Nick Couldry is Professor of Media and Communications at Goldsmiths, University of London and author (with Angela Phillips and Des Freedman) of ‘An Ethical Deficit? Accountability, Norms, and the Material Conditions of Contemporary Journalism’  in N. Fenton (ed) New Media Old News (Sage 2009).

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Ryan Gallagher 

The fall of Rupert Murdoch has taken place not because of government ministers, the police, or other such figures in authority positions. It resulted as a consequence, quite astonishingly, of relentless muckraking on the part of excellent journalists who smelled a rat and followed its trail.

It is a truly fascinating moment – a watershed of some kind. We are now witnessing the same politicians who have cowered in Murdoch’s dark shadow for decades clamber over eachother to fire criticism in his direction. There is an undeniable stench about it – and perhaps just as the rotten core of News International has been exposed, so too has the spinelessness of the Westminster establishment.

No matter how it happened, however, the important thing is that it has happened. No longer will Murdoch be able to wield his all-pervasive influence on British politics. There will be no more backdoor meetings, friendly lunches and lavish parties: those days are over.

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So the key question is now, where next? The investigation in to the full extent of the phone hacking – and its culture – could take months, more likely years. Over 3000 suspected victims have still to be contacted and there can be no doubt some of the worst revelations are yet to come.

Though amid the heightened climate of hysteria, it is important to keep a cool head. There must be a reasoned debate about how journalism, particularly tabloid journalism, can move forward after this ugly chapter. George Monbiot’s proposed introduction of a Hippocratic Oath for Journalists is a strong starting point.

There is a definite danger that politicians – with the broad support of the wider public – will attempt to impose new regulatory powers upon the press. This is a cause for concern. It is not in dispute that the self-regulating Press Complaints Commission (PCC) failed spectacularly on a number of levels throughout the duration of the hacking saga. (In a 2009 report, for instance, the PCC found "no new evidence to suggest that the practice of phone message tapping was undertaken by others beyond Goodman and Mulcaire" and dismissed the Guardian's coverage as "dramatic".) But it is not a given that the PCC should be scrapped altogether, as many, including prime minister David Cameron, have suggested.

Wholesale statutory regulation would dangerously inhibit freedom of the press, and we must remember that the print media is already bound by many laws (the Data Protection Act, the Human Rights Act, Defamation law etc.). It was a toxic, profit-crazed, scoop-obsessed culture at the News of the World that resulted in endemic phone hacking – not a lack of strong legislation.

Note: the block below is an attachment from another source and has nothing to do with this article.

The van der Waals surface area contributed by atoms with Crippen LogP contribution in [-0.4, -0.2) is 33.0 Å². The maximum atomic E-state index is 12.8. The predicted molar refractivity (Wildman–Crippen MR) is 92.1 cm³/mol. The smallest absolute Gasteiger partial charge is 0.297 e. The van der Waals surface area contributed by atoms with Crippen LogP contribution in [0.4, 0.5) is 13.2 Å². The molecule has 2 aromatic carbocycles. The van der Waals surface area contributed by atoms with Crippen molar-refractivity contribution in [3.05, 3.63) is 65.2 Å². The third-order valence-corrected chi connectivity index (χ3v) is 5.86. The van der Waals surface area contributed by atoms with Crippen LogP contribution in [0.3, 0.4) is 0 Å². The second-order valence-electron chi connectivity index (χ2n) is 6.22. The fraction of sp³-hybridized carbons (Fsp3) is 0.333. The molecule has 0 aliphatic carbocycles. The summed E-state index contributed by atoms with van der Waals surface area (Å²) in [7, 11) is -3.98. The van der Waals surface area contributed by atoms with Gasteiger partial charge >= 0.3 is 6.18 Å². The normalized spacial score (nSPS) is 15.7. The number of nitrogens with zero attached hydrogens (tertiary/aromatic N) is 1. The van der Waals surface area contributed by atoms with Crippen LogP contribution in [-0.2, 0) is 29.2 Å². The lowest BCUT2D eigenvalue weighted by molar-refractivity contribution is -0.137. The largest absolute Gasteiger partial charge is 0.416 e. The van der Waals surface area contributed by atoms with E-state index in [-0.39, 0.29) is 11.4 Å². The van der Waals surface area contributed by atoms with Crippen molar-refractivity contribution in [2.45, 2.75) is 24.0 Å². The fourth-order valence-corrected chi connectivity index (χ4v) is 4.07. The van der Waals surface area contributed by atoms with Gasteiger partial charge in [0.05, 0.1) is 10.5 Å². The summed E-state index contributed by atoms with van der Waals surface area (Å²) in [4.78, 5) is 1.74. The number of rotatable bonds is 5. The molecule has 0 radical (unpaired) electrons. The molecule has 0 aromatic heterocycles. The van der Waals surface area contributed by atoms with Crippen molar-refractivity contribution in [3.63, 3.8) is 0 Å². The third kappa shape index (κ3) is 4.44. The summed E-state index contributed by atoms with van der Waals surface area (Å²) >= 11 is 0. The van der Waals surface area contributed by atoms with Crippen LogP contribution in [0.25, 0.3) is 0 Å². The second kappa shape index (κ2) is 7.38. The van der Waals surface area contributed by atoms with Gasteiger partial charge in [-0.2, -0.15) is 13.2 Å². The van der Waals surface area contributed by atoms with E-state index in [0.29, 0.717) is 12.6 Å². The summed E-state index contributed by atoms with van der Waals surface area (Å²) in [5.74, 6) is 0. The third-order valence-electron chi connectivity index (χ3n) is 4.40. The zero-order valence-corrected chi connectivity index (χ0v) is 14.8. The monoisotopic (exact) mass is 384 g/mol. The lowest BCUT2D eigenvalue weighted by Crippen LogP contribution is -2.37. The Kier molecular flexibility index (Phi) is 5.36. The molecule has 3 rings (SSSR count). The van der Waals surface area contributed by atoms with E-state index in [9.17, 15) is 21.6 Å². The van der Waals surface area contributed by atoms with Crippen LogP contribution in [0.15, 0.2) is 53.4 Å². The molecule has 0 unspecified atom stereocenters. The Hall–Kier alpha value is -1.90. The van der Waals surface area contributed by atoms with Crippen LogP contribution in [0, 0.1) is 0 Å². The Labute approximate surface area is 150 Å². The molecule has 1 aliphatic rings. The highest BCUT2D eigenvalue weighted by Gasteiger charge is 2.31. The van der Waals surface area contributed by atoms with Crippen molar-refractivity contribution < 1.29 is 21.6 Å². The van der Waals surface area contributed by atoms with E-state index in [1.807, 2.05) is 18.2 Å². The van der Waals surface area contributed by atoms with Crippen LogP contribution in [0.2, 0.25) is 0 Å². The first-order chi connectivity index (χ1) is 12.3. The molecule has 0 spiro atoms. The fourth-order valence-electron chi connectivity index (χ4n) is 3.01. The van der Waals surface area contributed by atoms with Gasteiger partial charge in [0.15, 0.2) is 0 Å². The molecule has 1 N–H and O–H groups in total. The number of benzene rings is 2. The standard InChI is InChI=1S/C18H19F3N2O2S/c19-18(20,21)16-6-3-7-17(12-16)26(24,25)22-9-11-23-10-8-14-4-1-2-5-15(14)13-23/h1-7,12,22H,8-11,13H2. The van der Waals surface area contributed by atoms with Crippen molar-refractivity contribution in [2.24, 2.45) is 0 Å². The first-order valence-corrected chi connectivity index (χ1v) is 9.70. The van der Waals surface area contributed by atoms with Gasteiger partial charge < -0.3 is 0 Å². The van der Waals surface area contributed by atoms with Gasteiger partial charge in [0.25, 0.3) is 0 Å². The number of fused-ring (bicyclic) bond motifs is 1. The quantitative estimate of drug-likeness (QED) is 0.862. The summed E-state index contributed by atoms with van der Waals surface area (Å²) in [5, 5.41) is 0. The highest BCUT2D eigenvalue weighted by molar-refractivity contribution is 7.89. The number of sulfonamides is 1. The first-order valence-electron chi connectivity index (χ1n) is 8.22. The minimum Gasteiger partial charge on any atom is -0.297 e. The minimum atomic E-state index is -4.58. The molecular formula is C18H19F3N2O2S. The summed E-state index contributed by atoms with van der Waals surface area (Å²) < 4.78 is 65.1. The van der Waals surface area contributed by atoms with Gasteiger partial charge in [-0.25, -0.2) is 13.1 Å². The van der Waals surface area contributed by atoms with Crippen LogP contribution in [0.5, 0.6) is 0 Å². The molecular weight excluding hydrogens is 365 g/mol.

This is where the discussion should begin. It is a bonus that after so many years there now seems to be, suddenly and without precedent, a broad consensus on the need for some kind of media reform. Every party and almost every politician is for once in agreement: as Murdoch’s empire crashes to the ground, it's time to build something new from the rubble.

Ryan Gallagher is a freelance journalist based in London.

Suzanne Moore

Please forgive me for mentioning that post-marxist Louis Althusser  (yes I know  he was mental  and killed his wife)  but  he understood what is key now: ideology is material. Murdoch knows this. What has happened is that the repressive apparatus of the state (the police) have been working with the ideological apparatus of the state (the media) in a deal brokered by politicians.

The answer is not regulation by the state or a little tidy up then. It is this. Bust open journalistic practice. Break the lobby system by which politicians keep feral hacks domesticated. Stop spin. Stop free stuff. Yes that’s you fashion editors, free holiday travel people. Yes that’s the end of that industry made of nothingness: PR.

Stop politics being about what can be sold. Then journalists won’t have to sell it? The press has enough to contend with now with Wikileaks and the blogosphere.  What matters now is the public and there is no reason why ethics and entertainment are mutually exclusive. We do want to be titillated yes and there is nothing wrong with that. But with the truth. That truth is that the predators have invaded the state itself and it has pretended to control them but it clearly hasn’t: Financiers, the press, the police, and its own politicians.

Opposition to the failure of neo-liberal policy was always going to come from the least expected place and this it. Now.

Suzanne Moore is a columnist with the Guardian and the Mail on Sunday. You can read her full column on the News International scandal for the Guardian here.

Julian Sayarer

‘Regulation’ has been the most prominent word in the political response to the tumult engulfing News International. Given that the press has supposedly been regulated by the Press Complaints Commission since 1991, and throughout the phone-hacking episode, it is unnerving to witness such fixation on a mechanism that already appears to have failed us once. Doubtless we will see a loyal prefixing of ‘tougher’ to the word ‘regulation’, and yet ‘tougher’ really should be a word too subjective to satisfy anyone with genuine concerns for solving the problem at hand.